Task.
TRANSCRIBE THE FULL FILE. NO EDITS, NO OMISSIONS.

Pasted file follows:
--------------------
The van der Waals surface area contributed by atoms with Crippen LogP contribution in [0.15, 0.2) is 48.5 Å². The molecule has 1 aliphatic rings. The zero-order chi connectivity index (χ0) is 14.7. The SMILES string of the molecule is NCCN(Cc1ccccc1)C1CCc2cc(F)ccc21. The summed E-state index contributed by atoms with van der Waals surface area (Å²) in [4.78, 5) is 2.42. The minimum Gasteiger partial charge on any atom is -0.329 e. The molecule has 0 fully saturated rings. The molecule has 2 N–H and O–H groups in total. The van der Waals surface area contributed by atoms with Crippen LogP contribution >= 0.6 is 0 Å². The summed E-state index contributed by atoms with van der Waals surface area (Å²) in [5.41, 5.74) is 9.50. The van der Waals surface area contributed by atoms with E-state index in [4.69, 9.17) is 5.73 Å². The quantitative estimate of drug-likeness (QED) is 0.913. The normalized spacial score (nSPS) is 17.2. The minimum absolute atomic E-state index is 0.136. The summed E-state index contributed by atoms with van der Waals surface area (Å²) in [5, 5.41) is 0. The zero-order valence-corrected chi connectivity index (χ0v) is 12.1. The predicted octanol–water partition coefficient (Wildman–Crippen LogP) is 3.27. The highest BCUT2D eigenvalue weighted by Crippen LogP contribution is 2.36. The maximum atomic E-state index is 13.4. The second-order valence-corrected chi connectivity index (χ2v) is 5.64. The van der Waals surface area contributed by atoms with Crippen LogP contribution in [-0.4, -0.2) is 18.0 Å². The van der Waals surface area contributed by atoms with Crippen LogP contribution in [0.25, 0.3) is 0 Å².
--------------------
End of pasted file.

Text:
The van der Waals surface area contributed by atoms with Crippen LogP contribution in [0.15, 0.2) is 48.5 Å². The molecule has 1 aliphatic rings. The zero-order chi connectivity index (χ0) is 14.7. The SMILES string of the molecule is NCCN(Cc1ccccc1)C1CCc2cc(F)ccc21. The summed E-state index contributed by atoms with van der Waals surface area (Å²) in [4.78, 5) is 2.42. The minimum Gasteiger partial charge on any atom is -0.329 e. The molecule has 0 fully saturated rings. The molecule has 2 N–H and O–H groups in total. The van der Waals surface area contributed by atoms with Crippen LogP contribution >= 0.6 is 0 Å². The summed E-state index contributed by atoms with van der Waals surface area (Å²) in [5.41, 5.74) is 9.50. The van der Waals surface area contributed by atoms with E-state index in [4.69, 9.17) is 5.73 Å². The quantitative estimate of drug-likeness (QED) is 0.913. The normalized spacial score (nSPS) is 17.2. The minimum absolute atomic E-state index is 0.136. The summed E-state index contributed by atoms with van der Waals surface area (Å²) in [5, 5.41) is 0. The zero-order valence-corrected chi connectivity index (χ0v) is 12.1. The predicted octanol–water partition coefficient (Wildman–Crippen LogP) is 3.27. The highest BCUT2D eigenvalue weighted by Crippen LogP contribution is 2.36. The maximum atomic E-state index is 13.4. The second-order valence-corrected chi connectivity index (χ2v) is 5.64. The van der Waals surface area contributed by atoms with Crippen LogP contribution in [-0.4, -0.2) is 18.0 Å². The van der Waals surface area contributed by atoms with Crippen LogP contribution in [0.25, 0.3) is 0 Å².